If you are an international student studying abroad this spring semester and have concerns, please contact your international student advisor to discuss how a decision to remain or depart early may affect your U.S. immigration status.

I will graduate in May, and my plan was to return to my home country. After I graduate, I would prefer to stay in the U.S. for now. What are my options?

You have three options:

  • Remain in the U.S. and apply for optional practical training (for F-1 students).
  • Remain in the U.S. during the grace period after your program end date (which you can find on your I-20). The grace period is 60 days for F-1 students.
  • Pursue another degree in the U.S. and transfer (if eligible) your SEVIS record to another institution.

My visa is expiring, and I am unable to travel to my home country currently. What should I do?

You may stay in the U.S. on an expired F-1 or J-1 visa as long as you maintain your immigration status by being in possession of a valid I-20 or DS-2019 and by meeting normal enrollment requirements. (Canadian citizens do not need a visa to enter the U.S.) The U.S. Department of State announced on March 18 that routine U.S. visa issuance has been suspended indefinitely worldwide.

My visa is expiring/has expired. If I leave the U.S. now, but must come back after the expiration date of my visa, will I need a new visa, or can I re-enter on an expired visa?

If you leave the U.S. and your visa will have expired by the date you wish to re-enter the U.S., then you will need to obtain a new visa at a U.S. embassy or consulate before you can re-enter the U.S. (Canadian citizens do not need a visa to enter the U.S.) The U.S. Department of State announced on March 18 that routine U.S. visa issuance has been suspended indefinitely worldwide.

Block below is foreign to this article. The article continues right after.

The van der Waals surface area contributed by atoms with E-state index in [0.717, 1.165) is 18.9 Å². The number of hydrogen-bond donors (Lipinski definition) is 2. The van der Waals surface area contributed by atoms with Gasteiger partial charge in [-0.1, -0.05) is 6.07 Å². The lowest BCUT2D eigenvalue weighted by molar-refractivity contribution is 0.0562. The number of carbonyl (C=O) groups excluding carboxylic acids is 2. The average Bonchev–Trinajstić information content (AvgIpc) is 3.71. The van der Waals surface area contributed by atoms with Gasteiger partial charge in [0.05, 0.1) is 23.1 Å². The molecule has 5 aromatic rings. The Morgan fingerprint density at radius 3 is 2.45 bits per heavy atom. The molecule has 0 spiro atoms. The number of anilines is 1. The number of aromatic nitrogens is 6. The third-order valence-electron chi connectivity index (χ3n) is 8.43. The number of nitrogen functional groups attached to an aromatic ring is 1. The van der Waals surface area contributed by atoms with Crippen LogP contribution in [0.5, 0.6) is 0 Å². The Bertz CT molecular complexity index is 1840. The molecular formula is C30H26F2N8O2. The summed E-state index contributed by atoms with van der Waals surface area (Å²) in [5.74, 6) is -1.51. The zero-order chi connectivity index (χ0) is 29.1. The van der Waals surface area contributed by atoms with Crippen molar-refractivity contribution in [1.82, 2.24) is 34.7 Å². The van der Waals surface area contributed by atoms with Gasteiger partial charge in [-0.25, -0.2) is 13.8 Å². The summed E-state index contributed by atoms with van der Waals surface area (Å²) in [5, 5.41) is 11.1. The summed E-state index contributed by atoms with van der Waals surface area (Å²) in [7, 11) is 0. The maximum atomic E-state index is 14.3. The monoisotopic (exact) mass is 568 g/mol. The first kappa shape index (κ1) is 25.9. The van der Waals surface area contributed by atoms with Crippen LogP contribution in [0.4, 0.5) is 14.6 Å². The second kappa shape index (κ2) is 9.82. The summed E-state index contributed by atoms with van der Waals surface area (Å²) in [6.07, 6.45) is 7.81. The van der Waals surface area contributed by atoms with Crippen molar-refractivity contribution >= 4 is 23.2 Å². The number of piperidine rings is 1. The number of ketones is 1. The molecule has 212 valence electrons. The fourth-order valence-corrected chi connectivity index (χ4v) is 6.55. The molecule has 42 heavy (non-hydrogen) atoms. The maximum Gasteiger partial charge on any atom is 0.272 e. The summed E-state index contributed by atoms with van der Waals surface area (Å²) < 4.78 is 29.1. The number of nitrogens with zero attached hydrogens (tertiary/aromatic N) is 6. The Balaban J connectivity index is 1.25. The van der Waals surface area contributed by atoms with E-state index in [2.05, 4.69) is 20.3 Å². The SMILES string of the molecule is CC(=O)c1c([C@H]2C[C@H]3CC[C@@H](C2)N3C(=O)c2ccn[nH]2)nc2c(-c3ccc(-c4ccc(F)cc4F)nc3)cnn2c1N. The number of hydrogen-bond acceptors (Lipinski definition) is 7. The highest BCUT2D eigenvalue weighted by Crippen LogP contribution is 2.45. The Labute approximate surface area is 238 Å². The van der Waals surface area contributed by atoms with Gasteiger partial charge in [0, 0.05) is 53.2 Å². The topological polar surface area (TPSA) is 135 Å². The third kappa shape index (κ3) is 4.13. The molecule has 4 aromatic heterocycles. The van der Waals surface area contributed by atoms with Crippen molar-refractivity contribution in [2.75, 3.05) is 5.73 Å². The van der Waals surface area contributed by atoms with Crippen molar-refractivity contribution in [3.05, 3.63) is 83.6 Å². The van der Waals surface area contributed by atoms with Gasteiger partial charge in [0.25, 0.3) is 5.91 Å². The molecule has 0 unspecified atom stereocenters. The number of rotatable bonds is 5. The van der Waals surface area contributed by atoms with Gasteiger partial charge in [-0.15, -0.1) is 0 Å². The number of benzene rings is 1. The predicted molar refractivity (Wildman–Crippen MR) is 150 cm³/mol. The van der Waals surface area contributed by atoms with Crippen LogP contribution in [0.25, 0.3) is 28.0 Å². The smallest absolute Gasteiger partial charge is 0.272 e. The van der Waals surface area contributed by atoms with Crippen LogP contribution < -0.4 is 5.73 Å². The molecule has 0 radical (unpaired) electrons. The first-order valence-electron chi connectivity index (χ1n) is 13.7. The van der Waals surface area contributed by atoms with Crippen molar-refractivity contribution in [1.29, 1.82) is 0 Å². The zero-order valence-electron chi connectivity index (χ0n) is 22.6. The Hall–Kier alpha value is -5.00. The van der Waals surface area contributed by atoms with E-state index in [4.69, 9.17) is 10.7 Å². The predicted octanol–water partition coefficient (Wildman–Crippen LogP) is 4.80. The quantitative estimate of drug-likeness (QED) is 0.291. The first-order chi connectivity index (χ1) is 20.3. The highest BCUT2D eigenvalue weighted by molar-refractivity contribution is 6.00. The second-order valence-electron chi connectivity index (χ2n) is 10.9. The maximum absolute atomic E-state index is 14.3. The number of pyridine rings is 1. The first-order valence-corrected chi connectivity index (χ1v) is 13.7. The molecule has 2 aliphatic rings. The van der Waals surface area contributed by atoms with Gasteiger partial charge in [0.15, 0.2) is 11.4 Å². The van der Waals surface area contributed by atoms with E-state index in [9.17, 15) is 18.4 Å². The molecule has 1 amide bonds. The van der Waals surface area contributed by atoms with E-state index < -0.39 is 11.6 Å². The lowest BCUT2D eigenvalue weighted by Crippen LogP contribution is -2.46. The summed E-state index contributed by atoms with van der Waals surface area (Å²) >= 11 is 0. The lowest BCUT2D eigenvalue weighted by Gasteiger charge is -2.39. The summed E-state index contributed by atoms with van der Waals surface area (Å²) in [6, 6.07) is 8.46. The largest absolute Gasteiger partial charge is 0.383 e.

If you will be traveling to Canada, Mexico or adjacent islands, please read here to see if you can benefit from automatic revalidation.

Can I leave the U.S. and go home after I mail my OPT application to USCIS? Will I be allowed to re-enter the U.S. to start working once my application is approved?

Yes, you can leave the U.S. when an OPT application is pending at USCIS, but there has always been an element of uncertainty. The basic risk factor is that if you receive correspondence from USCIS in the mail, you would not be there to respond. That has always been true and in these extraordinary times it remains to be true.

In the best case scenario, if your application goes through smoothly, your employment authorization document is delivered to a valid U.S. address and someone arranges for the document to be sent to you (if you used the Office of International Programs' address as your mailing address, we will email you once it arrives and arrange mailing with you), and you may be able to enter the U.S. with your travel documents.

Will the suspension of U.S. visa issuance affect the processing of OPT?

A citizen of a foreign country who seeks to enter the U.S. generally must first obtain a U.S. visa, which is placed in the traveler's passport and is issued by the U.S. Department of State via U.S. embassies and consulates around the world. Optional practical training (OPT), on the other hand, is a temporary work authorization for employment that is directly related to an F-1 student's major area of study. OPT is adjudicated by USCIS, an agency of the U.S. Department of Homeland Security. As a result, U.S. visa issuance and OPT adjudication are undertaken by different agencies and are not directly related. The announcement of temporary suspension of U.S. visa issuance worldwide will not affect the adjudication of your OPT application. As of this date, USCIS continues to process certain applications, including OPT.

Will the temporary closure of USCIS field offices and suspension of USCIS in-person services affect my OPT application?

As of March 18, USCIS has temporarily closed its domestic field offices and suspended routine in-person services until at least April 1 to help slow the spread of coronavirus. However, USCIS staff are continuing to perform duties that do not involve contact with the public. OPT applications are adjudicated at USCIS service centers and not at field offices. In addition, OPT adjudications do not involve any contact with the public. For these reasons, we do not anticipate your OPT application being affected by the recent closure of USCIS field offices.